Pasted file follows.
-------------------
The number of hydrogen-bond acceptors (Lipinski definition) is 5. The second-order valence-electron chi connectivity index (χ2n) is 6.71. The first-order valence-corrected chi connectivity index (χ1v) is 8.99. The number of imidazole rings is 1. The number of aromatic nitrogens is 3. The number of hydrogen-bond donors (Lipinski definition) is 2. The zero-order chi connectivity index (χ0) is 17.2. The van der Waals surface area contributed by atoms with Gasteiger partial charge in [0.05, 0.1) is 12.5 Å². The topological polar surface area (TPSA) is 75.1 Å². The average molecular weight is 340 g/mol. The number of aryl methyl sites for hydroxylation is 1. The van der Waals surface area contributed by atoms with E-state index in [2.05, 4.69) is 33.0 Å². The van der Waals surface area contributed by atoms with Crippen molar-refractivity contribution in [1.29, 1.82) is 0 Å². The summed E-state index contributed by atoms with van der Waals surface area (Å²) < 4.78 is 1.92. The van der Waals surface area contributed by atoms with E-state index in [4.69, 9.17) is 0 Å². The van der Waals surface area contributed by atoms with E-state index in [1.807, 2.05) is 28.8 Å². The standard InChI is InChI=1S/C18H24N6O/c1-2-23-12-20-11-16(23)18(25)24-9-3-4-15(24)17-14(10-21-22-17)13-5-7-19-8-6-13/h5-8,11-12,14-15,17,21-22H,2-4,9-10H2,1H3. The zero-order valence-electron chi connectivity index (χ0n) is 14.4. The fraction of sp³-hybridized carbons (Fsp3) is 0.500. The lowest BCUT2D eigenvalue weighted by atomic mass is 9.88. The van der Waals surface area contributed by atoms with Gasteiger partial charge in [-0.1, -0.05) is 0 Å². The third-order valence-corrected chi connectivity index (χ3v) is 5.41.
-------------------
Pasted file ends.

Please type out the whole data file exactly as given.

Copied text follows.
The number of hydrogen-bond acceptors (Lipinski definition) is 5. The second-order valence-electron chi connectivity index (χ2n) is 6.71. The first-order valence-corrected chi connectivity index (χ1v) is 8.99. The number of imidazole rings is 1. The number of aromatic nitrogens is 3. The number of hydrogen-bond donors (Lipinski definition) is 2. The zero-order chi connectivity index (χ0) is 17.2. The van der Waals surface area contributed by atoms with Gasteiger partial charge in [0.05, 0.1) is 12.5 Å². The topological polar surface area (TPSA) is 75.1 Å². The average molecular weight is 340 g/mol. The number of aryl methyl sites for hydroxylation is 1. The van der Waals surface area contributed by atoms with E-state index in [2.05, 4.69) is 33.0 Å². The van der Waals surface area contributed by atoms with Crippen molar-refractivity contribution in [1.29, 1.82) is 0 Å². The summed E-state index contributed by atoms with van der Waals surface area (Å²) < 4.78 is 1.92. The van der Waals surface area contributed by atoms with E-state index in [4.69, 9.17) is 0 Å². The van der Waals surface area contributed by atoms with E-state index in [1.807, 2.05) is 28.8 Å². The standard InChI is InChI=1S/C18H24N6O/c1-2-23-12-20-11-16(23)18(25)24-9-3-4-15(24)17-14(10-21-22-17)13-5-7-19-8-6-13/h5-8,11-12,14-15,17,21-22H,2-4,9-10H2,1H3. The zero-order valence-electron chi connectivity index (χ0n) is 14.4. The fraction of sp³-hybridized carbons (Fsp3) is 0.500. The lowest BCUT2D eigenvalue weighted by atomic mass is 9.88. The van der Waals surface area contributed by atoms with Gasteiger partial charge in [-0.1, -0.05) is 0 Å². The third-order valence-corrected chi connectivity index (χ3v) is 5.41.